Esslie-Frenia Law June 2023 Leaderboard

Health Dept: Protect yourself from heat-related illness


HUDSON—With predictions of temperatures in the high 90s and humidity, heat stroke, heat exhaustion, heat cramps and heat rash may result from over-exposure to hot temperatures, according to a press release from the Columbia County Department of Health.

Tips for staying safe in the heat:

•Use air conditioning or go to an air-conditioned building.

•People without air conditioning in their homes, should open windows and shades on the shady side and close them on the sunny side.

•Drink plenty of fluids, but avoid alcohol, caffeine and sugary drinks.

•Take cool showers and baths.

•Take regular breaks from physical activity.

•Avoid strenuous activity during the hottest part of the day (between 11 a.m. and 4 p.m.).

•Wear loose, lightweight, light-colored clothing.

•Stay out of the sun as much as possible.

•Wear sunscreen and a ventilated hat (e.g., straw or mesh) when in the sun, even if it is cloudy.

•Never leave children, pets or those with special needs in a parked car, even briefly. Temperatures in the car can become dangerous within a few minutes.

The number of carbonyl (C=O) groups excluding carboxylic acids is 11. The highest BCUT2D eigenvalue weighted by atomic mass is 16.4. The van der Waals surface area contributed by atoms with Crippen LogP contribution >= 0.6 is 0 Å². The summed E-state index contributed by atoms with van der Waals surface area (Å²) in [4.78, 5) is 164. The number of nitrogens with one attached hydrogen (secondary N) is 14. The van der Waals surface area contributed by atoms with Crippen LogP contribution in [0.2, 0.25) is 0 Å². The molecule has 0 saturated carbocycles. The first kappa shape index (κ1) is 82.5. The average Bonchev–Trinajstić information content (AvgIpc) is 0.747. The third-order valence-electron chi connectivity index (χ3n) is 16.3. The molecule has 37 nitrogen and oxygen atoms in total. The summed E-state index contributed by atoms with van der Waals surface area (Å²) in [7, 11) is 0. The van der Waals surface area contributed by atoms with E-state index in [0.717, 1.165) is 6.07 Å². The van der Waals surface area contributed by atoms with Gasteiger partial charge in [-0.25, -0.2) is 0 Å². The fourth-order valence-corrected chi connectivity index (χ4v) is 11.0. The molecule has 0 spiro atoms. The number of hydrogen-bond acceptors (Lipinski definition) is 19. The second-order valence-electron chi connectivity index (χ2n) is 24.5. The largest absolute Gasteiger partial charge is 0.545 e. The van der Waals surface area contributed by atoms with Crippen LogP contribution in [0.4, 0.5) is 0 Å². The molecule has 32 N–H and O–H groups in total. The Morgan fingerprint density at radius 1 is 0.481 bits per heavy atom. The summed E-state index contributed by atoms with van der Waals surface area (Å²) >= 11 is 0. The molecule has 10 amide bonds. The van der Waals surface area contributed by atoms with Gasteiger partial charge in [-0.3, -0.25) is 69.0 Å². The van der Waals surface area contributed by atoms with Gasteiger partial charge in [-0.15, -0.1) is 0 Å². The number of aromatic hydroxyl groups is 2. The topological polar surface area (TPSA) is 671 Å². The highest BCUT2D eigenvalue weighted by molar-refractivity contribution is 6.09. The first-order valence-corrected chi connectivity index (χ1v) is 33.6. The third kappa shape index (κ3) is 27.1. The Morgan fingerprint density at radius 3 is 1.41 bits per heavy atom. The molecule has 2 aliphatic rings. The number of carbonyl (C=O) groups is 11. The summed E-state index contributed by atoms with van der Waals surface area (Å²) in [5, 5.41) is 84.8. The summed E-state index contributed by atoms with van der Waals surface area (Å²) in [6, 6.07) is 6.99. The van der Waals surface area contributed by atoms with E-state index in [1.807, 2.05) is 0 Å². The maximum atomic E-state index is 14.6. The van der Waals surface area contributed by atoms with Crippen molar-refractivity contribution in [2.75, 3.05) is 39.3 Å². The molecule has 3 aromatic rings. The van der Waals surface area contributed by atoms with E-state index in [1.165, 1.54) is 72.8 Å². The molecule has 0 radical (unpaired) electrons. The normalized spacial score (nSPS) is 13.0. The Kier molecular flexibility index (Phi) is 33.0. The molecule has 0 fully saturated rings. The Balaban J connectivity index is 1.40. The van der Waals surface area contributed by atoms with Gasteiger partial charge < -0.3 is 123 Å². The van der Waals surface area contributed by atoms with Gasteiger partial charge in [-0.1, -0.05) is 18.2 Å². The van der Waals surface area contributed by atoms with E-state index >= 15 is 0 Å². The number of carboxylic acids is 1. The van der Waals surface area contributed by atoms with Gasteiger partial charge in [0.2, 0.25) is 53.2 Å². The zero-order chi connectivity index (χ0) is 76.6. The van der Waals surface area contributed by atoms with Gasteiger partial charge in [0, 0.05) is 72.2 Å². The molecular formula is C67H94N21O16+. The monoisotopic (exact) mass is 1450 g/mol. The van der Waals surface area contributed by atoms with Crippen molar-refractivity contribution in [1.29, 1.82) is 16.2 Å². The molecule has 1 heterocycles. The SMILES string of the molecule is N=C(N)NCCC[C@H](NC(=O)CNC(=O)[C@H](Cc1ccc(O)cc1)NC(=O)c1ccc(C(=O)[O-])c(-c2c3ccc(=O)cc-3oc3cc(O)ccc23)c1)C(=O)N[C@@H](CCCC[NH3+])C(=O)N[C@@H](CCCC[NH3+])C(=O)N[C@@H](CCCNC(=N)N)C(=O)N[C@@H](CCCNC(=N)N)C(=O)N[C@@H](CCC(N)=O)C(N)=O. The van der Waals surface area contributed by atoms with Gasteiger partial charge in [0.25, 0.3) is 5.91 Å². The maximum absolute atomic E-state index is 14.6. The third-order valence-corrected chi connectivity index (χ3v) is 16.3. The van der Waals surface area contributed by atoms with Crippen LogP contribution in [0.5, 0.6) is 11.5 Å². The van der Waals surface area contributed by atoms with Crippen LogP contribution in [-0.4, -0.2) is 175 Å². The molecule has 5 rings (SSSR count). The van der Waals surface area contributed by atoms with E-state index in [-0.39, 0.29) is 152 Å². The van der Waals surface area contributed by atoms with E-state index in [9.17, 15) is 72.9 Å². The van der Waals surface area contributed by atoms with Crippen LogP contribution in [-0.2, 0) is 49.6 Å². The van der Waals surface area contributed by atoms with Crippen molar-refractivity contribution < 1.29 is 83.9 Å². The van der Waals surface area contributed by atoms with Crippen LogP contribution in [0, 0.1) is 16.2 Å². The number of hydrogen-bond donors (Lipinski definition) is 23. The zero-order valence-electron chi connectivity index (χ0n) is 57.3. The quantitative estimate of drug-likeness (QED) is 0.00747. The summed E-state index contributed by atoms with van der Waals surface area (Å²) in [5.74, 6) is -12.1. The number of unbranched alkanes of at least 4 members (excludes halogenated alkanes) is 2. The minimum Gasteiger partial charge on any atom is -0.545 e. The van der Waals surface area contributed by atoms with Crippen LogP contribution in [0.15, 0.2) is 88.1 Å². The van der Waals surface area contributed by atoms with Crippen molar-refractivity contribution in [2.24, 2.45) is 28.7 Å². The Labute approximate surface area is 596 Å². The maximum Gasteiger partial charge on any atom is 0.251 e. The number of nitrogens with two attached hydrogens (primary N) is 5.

•Check on neighbors, family and friends, especially those who are elderly or have special needs.

•People should talk to their doctor or pharmacist about what medications might make them more sensitive to the heat.

Those at high risk of heat-related illness include: older adults, young children, people who are overweight, people who do not perspire normally, people with some chronic medical conditions, such as a history of dehydration, heart problems, respiratory or lung problems; people who work outdoors or in hot settings, and people who take certain medications that cause sensitivity to the sun or interfere with the body’s ability to sweat and stay cool.

For more information visit or call the state Department of Health, Center for Environmental Health at 800-458-1158 or the Columbia County Department of Health at 518-828-3358.


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